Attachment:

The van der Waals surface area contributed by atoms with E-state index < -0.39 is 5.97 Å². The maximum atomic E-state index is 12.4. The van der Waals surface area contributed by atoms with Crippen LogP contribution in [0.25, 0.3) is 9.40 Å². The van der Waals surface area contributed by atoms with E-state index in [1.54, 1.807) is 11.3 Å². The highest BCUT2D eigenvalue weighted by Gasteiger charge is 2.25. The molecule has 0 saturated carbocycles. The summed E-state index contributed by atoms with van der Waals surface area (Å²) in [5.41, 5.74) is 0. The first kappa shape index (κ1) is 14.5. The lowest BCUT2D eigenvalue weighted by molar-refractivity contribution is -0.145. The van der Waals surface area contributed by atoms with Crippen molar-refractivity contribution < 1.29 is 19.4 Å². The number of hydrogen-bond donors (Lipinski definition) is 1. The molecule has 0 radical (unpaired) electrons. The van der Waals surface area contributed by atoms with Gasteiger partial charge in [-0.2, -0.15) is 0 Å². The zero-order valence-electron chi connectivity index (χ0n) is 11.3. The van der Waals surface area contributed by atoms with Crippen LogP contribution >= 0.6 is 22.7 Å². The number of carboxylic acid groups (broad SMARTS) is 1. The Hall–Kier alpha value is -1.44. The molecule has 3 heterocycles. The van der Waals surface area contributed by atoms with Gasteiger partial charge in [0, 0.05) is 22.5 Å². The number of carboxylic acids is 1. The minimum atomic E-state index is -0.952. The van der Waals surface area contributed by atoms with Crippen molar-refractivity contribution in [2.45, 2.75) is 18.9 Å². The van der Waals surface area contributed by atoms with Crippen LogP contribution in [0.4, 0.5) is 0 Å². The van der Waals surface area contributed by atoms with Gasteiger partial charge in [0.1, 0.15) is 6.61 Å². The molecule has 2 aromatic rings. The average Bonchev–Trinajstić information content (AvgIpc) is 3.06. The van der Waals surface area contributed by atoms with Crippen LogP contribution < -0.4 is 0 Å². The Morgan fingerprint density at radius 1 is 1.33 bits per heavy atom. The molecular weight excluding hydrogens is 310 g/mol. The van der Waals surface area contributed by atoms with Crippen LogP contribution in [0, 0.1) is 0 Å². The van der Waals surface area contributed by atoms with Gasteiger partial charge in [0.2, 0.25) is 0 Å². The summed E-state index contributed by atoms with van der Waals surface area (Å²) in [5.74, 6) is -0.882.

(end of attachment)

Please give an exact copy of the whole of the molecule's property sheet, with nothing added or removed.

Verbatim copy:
The van der Waals surface area contributed by atoms with E-state index < -0.39 is 5.97 Å². The maximum atomic E-state index is 12.4. The van der Waals surface area contributed by atoms with Crippen LogP contribution in [0.25, 0.3) is 9.40 Å². The van der Waals surface area contributed by atoms with E-state index in [1.54, 1.807) is 11.3 Å². The highest BCUT2D eigenvalue weighted by Gasteiger charge is 2.25. The molecule has 0 saturated carbocycles. The summed E-state index contributed by atoms with van der Waals surface area (Å²) in [5.41, 5.74) is 0. The first kappa shape index (κ1) is 14.5. The lowest BCUT2D eigenvalue weighted by molar-refractivity contribution is -0.145. The van der Waals surface area contributed by atoms with Crippen molar-refractivity contribution < 1.29 is 19.4 Å². The number of hydrogen-bond donors (Lipinski definition) is 1. The molecule has 0 radical (unpaired) electrons. The van der Waals surface area contributed by atoms with Gasteiger partial charge in [-0.2, -0.15) is 0 Å². The zero-order valence-electron chi connectivity index (χ0n) is 11.3. The van der Waals surface area contributed by atoms with Crippen LogP contribution >= 0.6 is 22.7 Å². The number of carboxylic acid groups (broad SMARTS) is 1. The Hall–Kier alpha value is -1.44. The molecule has 3 heterocycles. The van der Waals surface area contributed by atoms with Gasteiger partial charge in [0, 0.05) is 22.5 Å². The number of carboxylic acids is 1. The minimum atomic E-state index is -0.952. The van der Waals surface area contributed by atoms with Crippen molar-refractivity contribution in [2.45, 2.75) is 18.9 Å². The van der Waals surface area contributed by atoms with Crippen LogP contribution in [0.4, 0.5) is 0 Å². The van der Waals surface area contributed by atoms with Gasteiger partial charge in [0.1, 0.15) is 6.61 Å². The molecule has 2 aromatic rings. The average Bonchev–Trinajstić information content (AvgIpc) is 3.06. The van der Waals surface area contributed by atoms with Crippen LogP contribution < -0.4 is 0 Å². The Morgan fingerprint density at radius 1 is 1.33 bits per heavy atom. The molecular weight excluding hydrogens is 310 g/mol. The van der Waals surface area contributed by atoms with Crippen LogP contribution in [0, 0.1) is 0 Å². The van der Waals surface area contributed by atoms with Gasteiger partial charge in [0.2, 0.25) is 0 Å². The summed E-state index contributed by atoms with van der Waals surface area (Å²) in [5.74, 6) is -0.882.